More than 34,000 Americans die by suicide each year. Suicide is the 7th leading cause of death in Utah. Abused children are more likely to attempt and complete suicide than those who have not encountered such trauma. Yet 90% of people in suicidal crisis will give some kind of warning… and you can help save a life. In this presentation, you will learn how to recognize the verbal, situational, and behavioral clues to suicide; how to ask a person if they in suicidal crisis; how to persuade a suicidal person to seek help; and how to make referrals for treatments that can help.
This workshop is presented by Kristy Jones and Dr. Dianna Abel on Monday, November 12 from 10:15 to 11:45 am, and again from 3:00 to 4:30 pm with Tamara Robinette.
Kristy Jones, MPH, earned her undergraduate degree in Public Health from Utah State University (‘92) and a Master of Public Health degree from Idaho State University (’01). She currently serves as the Community Projects Coordinator for the Urban North Region, Intermountain Healthcare. Kristy is based at McKay-Dee Hospital and also serves Bear River Valley and Logan Regional Hospitals. She facilitates programs and community task forces designed to improve the health status of persons in the communities served. She is the past Director of the Northern Utah Area Health Education Center at Weber State University in the Dr. Ezekiel R. Dumke College of Health Professions, serving in that position for over 9 years.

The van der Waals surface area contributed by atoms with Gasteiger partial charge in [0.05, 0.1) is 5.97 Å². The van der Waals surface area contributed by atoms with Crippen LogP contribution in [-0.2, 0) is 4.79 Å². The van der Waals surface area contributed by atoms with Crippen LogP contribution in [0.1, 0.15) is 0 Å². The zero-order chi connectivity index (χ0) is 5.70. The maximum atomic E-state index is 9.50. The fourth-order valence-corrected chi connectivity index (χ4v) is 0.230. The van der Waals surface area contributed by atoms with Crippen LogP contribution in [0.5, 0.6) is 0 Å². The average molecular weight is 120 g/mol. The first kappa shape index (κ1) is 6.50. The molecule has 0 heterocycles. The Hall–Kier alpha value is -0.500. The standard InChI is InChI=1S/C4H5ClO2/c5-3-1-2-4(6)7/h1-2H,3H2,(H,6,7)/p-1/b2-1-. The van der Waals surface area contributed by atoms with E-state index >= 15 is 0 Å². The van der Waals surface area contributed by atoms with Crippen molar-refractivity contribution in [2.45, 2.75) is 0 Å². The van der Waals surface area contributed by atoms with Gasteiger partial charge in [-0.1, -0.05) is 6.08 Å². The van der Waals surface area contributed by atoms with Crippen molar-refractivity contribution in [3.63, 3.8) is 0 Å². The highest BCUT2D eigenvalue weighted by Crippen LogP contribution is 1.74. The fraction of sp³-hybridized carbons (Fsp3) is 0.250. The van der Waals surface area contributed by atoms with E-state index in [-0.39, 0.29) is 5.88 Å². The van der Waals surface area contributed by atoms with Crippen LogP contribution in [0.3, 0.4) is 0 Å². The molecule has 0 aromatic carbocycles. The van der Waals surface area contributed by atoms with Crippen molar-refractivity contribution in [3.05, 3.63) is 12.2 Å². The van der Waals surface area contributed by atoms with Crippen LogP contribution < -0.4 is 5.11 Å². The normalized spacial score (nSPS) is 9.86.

Dr. Abel is the Director of the Counseling & Psychological Services Center at Weber State University, where she has worked for 14 years. A native of Southern California, she earned her bachelor’s degree in Psychology from California State University, Long Beach. She earned her master’s and doctoral degrees in Counseling Psychology from the University of Utah. Dianna is a licensed psychologist who enjoys working with many of the developmental issues common to the college student experience, especially those related to identity, self-esteem, relationships, gender, and culture. For the past four years, she has volunteered on the NU-HOPE (Northern Utah – Hold On, Persuade, Empower) Suicide Prevention Task Force in Ogden, and she currently co-chairs the QPR education initiative responsible for training over 1,500 members of the community in the past year.
Tamara completed her bachelor’s degree at Weber State University (1982) and her master’s in social work degree at the University of Utah (1986). She completed the licensed clinical social worker (LCSW) requirements in 1988. She has worked primarily in the field of sexual abuse, treating both victims and perpetrators, but she also has extensive experience working with all forms of abuse, including domestic violence, physical and emotional abuse, rape and assault.
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